Netflix’s Hubie Halloween — A Not So Terrible Movie
It was Halloween night. My sister and I were scrolling through Netflix. She suddenly came up with the perfect horror movie that would build-up to a set of — I quote — “truly terrifying moments.” I panicked.
“Wanna watch this one here, instead?” I started pressing randomly at the remote, waiting for something to happen. Hubie Halloween popped on the screen; the movie I watched just the other night — she doesn’t need to know that, though. “I heard it is a scary movie but it is also funny and cool and yes let’s watch it ’cause I haven’t and I heard it’s cool. And also scary. We should definitely watch it.” I panicked a lot.
My sister moaned, “But this movie is silly… is just not scary. It’s a flop.” I tried to convince her, “It is not. It’s cool. It’s fun.” There was a long beat. Damn, gather yourself, miss. Hubie Halloween is not that trivial, right? It does have something in there, be it plot, characters, cast, jokes, Adam Sandler? I didn’t have long to make my point. So I spoke up.
Hubie Halloween does have a plot. The issue here is that it barely holds the narrative. We must follow Adam Sandler’s character for an hour and more while getting insulted and humiliated; while trying to solve a mystery; while acting like a detective.
Long and tiresome? Well, despite what it sounds like, despite these less attractive points, Hubie Halloween settles in for a peculiar comedic-bizarre mood with not much complication.
It is absurd because Adam Sandler wants it to be. To accurately embrace those swaps in genre — still obeying the comedy-horror structure — the film got to be extreme with each of the shifts. The outcome of scary scenes is obvious, yet gives that sense of doubt when building them.
Point one: It is absurd, but it is action-packed.
Catch this: Inspector Gadget is the dummy of a closed-doors neighborhood. Inspector Gadget has a crush on that blonde girl he’s known since high school. Eventually, she was out of league with Inspector Gadget. Eventually, they get together in the end — with a very much awkward first kiss moment.
Why is this so topical, but this movie kind of jumps right through it in some way? Hubie Halloween’s casting process (I’m guessing) was not the biggest challenge of the project. Adam Sandler’s gang is back, and may not be the cause why this movie deflowers in rhythm.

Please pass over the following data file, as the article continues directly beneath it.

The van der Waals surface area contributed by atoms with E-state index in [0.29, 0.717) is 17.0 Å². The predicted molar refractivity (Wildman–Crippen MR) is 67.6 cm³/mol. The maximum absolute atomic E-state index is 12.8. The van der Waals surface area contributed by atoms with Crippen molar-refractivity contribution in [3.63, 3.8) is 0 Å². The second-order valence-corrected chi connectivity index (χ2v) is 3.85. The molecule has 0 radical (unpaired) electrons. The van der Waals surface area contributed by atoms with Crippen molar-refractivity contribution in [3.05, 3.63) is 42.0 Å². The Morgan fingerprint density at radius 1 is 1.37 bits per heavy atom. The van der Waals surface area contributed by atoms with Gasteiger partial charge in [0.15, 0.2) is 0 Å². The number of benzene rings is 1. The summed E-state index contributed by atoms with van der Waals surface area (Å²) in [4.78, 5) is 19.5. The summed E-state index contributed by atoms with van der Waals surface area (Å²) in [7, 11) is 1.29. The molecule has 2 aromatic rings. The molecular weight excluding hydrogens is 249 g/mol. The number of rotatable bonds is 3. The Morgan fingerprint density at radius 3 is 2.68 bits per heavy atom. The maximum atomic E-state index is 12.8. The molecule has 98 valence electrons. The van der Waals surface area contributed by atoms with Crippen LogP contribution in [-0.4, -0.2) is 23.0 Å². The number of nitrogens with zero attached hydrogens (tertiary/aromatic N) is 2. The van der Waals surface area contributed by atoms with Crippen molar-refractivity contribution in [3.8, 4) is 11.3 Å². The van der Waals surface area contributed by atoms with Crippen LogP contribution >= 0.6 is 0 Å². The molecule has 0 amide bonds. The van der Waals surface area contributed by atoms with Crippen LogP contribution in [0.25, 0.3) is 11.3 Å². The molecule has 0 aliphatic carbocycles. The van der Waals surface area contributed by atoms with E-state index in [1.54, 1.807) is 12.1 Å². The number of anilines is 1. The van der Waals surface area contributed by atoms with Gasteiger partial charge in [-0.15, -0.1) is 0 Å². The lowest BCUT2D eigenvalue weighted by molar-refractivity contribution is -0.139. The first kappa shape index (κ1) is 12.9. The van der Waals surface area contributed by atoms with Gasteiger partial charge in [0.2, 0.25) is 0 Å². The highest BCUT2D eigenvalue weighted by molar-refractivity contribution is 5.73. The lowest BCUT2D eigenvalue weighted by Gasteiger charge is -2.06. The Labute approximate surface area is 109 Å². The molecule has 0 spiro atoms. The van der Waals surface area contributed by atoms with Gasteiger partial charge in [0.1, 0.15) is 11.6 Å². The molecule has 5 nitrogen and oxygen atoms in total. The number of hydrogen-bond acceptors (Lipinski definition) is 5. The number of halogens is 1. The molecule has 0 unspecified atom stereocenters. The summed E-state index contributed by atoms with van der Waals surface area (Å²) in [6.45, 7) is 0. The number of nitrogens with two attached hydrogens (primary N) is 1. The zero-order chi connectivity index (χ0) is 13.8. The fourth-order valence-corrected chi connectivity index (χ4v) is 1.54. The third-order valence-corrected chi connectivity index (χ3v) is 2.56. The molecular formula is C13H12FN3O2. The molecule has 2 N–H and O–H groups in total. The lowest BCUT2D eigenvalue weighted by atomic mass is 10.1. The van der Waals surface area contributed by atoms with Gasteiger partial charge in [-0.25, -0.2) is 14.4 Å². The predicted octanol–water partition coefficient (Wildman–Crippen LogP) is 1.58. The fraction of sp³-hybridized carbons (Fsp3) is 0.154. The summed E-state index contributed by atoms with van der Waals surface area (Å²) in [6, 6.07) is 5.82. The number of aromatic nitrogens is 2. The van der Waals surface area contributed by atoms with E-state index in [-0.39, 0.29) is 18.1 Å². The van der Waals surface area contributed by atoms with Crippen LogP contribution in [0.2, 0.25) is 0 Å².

In fact, this network of actors move the picture forward, and here are two reasons why this happens: they are great actors with a diverse background of genres (drama, family, a lot of comedy) and they all reflect the fun they’re having on set (casting friends actually works out well) and they make the audience laugh. We can buy that.
Point two: It is cliche, but it is well-disposed
Hubie Halloween is a never-ending play of gags, hijinks, potty talk, and artificial buffooneries. Not only does this take the audience back, but creates holes everywhere! Doesn’t it feel uneasy when there’s no point in a joke, when all is about who rallies the other character more?
What Hubie Halloween aims with these (yes, still sometimes) ludicrous gags is map out the ending message. And it works (kinda) as a plot-twist to the tone that’s been established throughout the entire movie. It justifies the tone of the movie, and then we’re back to the whole cliche thing.
Point three: It is nasty, but it is light-hearted.
Hubie Halloween may not be a top comedy-horror movie. It may not be that deep or complex picture. It is what is expected from an Adam Sandler’s movie. “Shallow, you mean?” It isn’t.
So, point settled, I clicked on the ‘play’ button, and turned to the person on my left, “Sis, Hubie Halloween. You’re going to laugh. And, yeah, shriek a little.” Lastly, we turned the lights off.